Walking While Using a Cell Phone Is Dangerous, Too


Study after study has found that using cell phones while driving a vehicle is dangerous because it distracts drivers from focusing on the road and its hazards. But it turns out that distracted walking is dangerous, too.

Researchers in the US conducted two studies and found that, for pedestrians as with drivers, cognitive distraction from the use of cell phones reduces situational awareness and increases unsafe behaviour, putting pedestrians at greater risk for accidents.

One study looked at whether pedestrians suffer distraction from conversations on cell phones, which might reduce their awareness of their surroundings.

All participants walked a prescribed route, but half of them did so while having a telephone conversation on a cell phone; the other half simply held the phone, awaiting a potential call, which never came.

Before the study, five “out-of-place” objects had been planted along the route: three at eye level (a sign reading UNSAFE!, a boot and a cup) and two at ground level (two pieces of fake vomit and a chalk sketch of an ostrich with its head in the ground).

At the end of the walk, an interviewer showed each participant five sets of four photographs. Each set had one planted object mixed with three deflector objects. The interviewer asked the participants which items, if any, they recalled seeing.

The researchers found that pedestrians noticed significantly more objects when they weren’t talking on cell phones than when they were.

In the second study, researchers sought to see if people talking on cell phones at street crossings were more likely to exhibit unsafe behaviour than those listening to iPods and those not using either a mobile phone or an iPod. (Like mobile phones, iPods are distracting but place less demands on the user.)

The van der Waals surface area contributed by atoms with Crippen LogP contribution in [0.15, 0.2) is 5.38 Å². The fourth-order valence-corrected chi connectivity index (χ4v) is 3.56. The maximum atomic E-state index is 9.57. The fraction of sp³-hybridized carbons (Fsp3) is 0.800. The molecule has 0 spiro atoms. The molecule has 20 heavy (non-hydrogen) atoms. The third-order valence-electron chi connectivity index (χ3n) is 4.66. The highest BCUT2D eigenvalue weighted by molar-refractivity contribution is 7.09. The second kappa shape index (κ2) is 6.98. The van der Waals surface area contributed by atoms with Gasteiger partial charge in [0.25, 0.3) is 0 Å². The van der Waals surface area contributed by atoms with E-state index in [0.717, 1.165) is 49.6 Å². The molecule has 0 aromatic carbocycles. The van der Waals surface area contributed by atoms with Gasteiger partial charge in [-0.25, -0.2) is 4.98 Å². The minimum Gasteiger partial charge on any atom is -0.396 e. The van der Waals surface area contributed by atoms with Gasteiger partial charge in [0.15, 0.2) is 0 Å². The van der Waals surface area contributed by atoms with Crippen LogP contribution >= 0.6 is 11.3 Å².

Comparisons of the three groups found a higher percentage of unsafe behaviour, such as crossing when a car approached, among the mobile phone group than among the pedestrians using iPods or those using neither device.

Bottom line: Reduced situational awareness and distraction caused by the use of cell phones by pedestrians increases the likelihood that they’ll take risks, engage in unsafe behaviour and so be more vulnerable to injury.

What do these findings mean for workplaces?

You can’t just worry about barring workers from using cell phones when they’re behind the wheel of a vehicle or powered mobile equipment. Instead, you should restrict the use of cell phones in the workplace overall, such as barring their use on the factory floor or construction site or limiting their use to break rooms.

For further proof that cell phone use in the workplace is hazardous, consider these incidents:

  • A construction worker in New Brunswick was so distracted on his cell phone that he stepped right in front of a truck and was seriously injured.
  • At a construction site in BC, a section manager made a call on his cell phone. He stopped with his back to a truck, unaware that it was backing up. The truck’s rear tires snagged the back of his leg and pulled him under the truck. He died from his injuries.

To ensure that workers aren’t distracted by their cell phones both while behind the wheel and on the job in general, implement a comprehensive cell phone use policy that covers:

  • Prohibited uses, both in general and when driving or operating equipment
  • Permitted uses
  • Consequences of violations of the policy.

And go the OHS Insider’s Cell Phone and Other Electronic Devices Compliance Centre for additional resources, including: